“We have put in place building standards and a historic district. We went ahead and put an ordinance in place where we had control over quality of the construction regardless of whether a home is being built for higher income and lower income,” she said. “We probably increased home ownership 10 percent over rental property.
“We achieved and overachieved,” she said. “It’s an ongoing thing. We’d like to have even more home ownership. I don’t think we’ll ever get to the point where we’ll say now we’re done.”
“We’ve exceeded goals,” Thomson agrees. “We’ve met 80 percent in our comprehensive plan.
Though she has appreciated the residents’ renovation of their own houses, there needs to be safe and affordable housing for all residents.
“I kind of look at Porterdale as having two Porterdales,” she said. “We have the Porterdale where people are coming in and fixing up their property. It’s a wonderful thing ... There is another side of the scale – people who haven’t owned a home. We look at how we can help that situation.
“It’s a matter of the quality of life for everybody and not leaving out lower income people and the quality of life you want people to have,” she said.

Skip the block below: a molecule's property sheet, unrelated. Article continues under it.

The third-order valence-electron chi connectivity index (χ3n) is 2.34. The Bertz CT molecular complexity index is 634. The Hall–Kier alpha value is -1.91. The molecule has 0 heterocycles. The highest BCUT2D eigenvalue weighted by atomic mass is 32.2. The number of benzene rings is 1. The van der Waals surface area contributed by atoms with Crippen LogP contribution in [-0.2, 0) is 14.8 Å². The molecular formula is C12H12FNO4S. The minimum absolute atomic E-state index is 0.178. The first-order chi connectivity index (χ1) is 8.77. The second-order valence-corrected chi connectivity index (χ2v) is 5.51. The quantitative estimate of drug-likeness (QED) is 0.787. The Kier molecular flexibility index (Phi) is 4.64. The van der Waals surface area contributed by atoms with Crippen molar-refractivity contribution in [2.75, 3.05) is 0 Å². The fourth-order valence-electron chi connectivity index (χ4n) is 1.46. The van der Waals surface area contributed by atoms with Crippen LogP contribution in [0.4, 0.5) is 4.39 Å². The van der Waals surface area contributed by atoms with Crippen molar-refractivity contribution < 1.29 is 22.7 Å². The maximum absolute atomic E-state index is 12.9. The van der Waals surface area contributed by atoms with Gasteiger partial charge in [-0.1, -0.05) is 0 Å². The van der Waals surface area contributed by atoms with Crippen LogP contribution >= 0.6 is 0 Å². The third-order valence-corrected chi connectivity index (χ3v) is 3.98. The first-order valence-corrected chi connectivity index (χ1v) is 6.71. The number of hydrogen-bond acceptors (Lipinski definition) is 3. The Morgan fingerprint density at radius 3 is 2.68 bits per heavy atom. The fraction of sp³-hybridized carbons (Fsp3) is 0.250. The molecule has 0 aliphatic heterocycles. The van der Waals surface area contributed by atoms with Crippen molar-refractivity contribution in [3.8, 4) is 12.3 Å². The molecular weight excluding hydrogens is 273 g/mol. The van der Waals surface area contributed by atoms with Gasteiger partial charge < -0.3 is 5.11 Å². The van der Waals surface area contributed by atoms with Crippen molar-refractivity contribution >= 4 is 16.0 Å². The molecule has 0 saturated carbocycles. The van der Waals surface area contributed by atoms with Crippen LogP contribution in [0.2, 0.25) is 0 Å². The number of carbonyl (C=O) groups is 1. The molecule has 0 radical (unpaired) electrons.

Moving into the future
At the Gainesville meeting, Chapman said, graduates were told “just because you’ve finished this program, don’t let it fall off the cliff. So, we’re focusing now on what we learned in these three years as we move into the future. You want to take the knowledge you’ve assimilated and use it. It’s a very good program and I’d certainly encourage any community that has an opportunity to participate to participate.”
“The good thing about GICH is they kind of hold your feet to the fire,” Chapman said. “They hold these seminars and you leave with a plan – and you have to do something, because you have to bring back reports of what you’ve done.”
Currently, the mayor said, the village is looking at examples of senior housing, using 2017 SPLOST monies to complete the Turkey Creek leg of the walking trail system, hooking Porterdale up to Turner Lake Park, winding back to Yellow River Park, and building a vibrant art community.